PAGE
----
these companies "early adopters" of risk mitigation.
companies wait longer before migrating from at-risk platforms or
vendors. Although this can make business sense, it can also greatly
increase the difficulty and costs of the eventual migration. We saw
this with Nortel in 2009, Aspect in 2016, and now with Avaya.
The kind of questions to ask during these times are:
• Will support for existing hardware continue?
• Will maintenance costs rise?
• What about innovation? Is there a roadmap?
• How can an unstable vendor transform how businesses care for their own customers?
Whether you consider yourself an early or late adopter, be sure to ask
yourself these questions if one of your strategic vendors is looking
Our industry is constantly changing, from customer behavior, to the
technologies we have to address it, to the vendors that offer
solutions. Is your business keeping up?
Analytics Out Of Reach? Think Again
Paul Stockford, Research Director, NACC And Chief Analyst, Saddletree Research,
On January 10, 2017, NICE made a significant announcement regarding
contact center analytics that should mark the beginning of what we are
calling “Analytics for the masses.” Introduced on January 10th
was Nexidia Analytics, the first generation of omni-channel analytics
developed by the scientists at Nexidia. Readers will likely
recall that Nexidia was acquired by NICE in January of 2016.
Nexidia Analytics adds another layer of analytics ability to the former
Nexidia solution while greatly simplifying the process of using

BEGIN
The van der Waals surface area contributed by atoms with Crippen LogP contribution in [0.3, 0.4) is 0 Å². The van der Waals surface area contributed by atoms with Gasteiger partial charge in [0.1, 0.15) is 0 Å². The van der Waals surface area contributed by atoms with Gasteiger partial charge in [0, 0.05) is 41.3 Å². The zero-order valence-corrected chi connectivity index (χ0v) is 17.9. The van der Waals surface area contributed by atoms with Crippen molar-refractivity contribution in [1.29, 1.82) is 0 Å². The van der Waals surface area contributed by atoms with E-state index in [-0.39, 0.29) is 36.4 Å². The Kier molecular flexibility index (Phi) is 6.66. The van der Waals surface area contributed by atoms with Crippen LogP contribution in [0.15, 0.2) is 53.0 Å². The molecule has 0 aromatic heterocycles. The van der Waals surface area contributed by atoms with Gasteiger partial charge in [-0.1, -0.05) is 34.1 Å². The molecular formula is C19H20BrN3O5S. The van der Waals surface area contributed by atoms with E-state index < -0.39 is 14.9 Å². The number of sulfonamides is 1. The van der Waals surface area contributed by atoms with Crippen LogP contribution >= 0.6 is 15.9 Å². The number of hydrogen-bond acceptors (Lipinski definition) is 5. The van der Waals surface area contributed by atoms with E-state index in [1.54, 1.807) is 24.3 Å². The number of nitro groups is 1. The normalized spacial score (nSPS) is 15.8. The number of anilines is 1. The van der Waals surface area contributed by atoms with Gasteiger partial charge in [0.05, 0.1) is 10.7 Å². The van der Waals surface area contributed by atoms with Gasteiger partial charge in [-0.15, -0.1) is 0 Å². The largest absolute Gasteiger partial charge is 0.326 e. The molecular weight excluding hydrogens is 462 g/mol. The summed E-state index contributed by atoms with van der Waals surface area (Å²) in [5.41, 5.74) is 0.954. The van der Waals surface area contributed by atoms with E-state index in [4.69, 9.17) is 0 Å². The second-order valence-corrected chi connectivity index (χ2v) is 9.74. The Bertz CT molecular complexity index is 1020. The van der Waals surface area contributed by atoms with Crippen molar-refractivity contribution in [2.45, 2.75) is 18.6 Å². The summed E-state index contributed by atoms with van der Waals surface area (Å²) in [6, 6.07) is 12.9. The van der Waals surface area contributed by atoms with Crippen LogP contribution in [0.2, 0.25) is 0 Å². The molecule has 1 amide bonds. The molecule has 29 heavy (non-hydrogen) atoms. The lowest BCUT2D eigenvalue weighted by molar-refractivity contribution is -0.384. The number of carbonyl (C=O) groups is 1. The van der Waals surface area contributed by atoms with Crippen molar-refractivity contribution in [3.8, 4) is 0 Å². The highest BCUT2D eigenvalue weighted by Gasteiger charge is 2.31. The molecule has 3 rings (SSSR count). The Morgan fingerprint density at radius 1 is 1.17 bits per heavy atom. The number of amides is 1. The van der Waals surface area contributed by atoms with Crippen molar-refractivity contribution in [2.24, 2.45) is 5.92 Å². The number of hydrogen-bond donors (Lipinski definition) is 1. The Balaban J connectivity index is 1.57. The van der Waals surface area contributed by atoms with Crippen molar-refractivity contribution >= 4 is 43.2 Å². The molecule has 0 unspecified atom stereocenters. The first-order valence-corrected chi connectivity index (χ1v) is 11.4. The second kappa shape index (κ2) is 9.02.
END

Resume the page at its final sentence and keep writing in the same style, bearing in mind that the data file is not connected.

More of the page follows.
analytics. Typically managed by highly-trained analysts,
analytics was segregated by channel, essentially creating silos of data
for each channel. In other words, speech analytics was used to
mine for customer data in voice channels, text analytics was used to
mine for customer data in e-mails and web chats, and desktop analytics
was deployed to measure time-and-motion activities on the agent desktop.
Nexidia Analytics is the industry’s first omni-channel analytics
solution, meaning it can mine for customer data across channels and
unify the results in the type of reports that are the most meaningful
to the user. With this new software and service, an interaction
is simply an interaction regardless of the channel of communication.
Administration and management of Nexidia Analytics has also been
significantly simplified. The skills of a trained analyst are no
long necessary as the analytics process is business driven with the
actual analytics process managed by a drag-and-drop process,
eliminating the need for specialized skills. The user channels
the business intent, drag-and-drop does the rest.
The ability to perform analytics across communications channel is, in
this writer’s opinion, a game changer and should be of great interest
to the industry. Saddletree Research recently authored a research
note covering this announcement, a copy of which can be downloaded by
visiting the NACC website at www.nationalcallcenters.org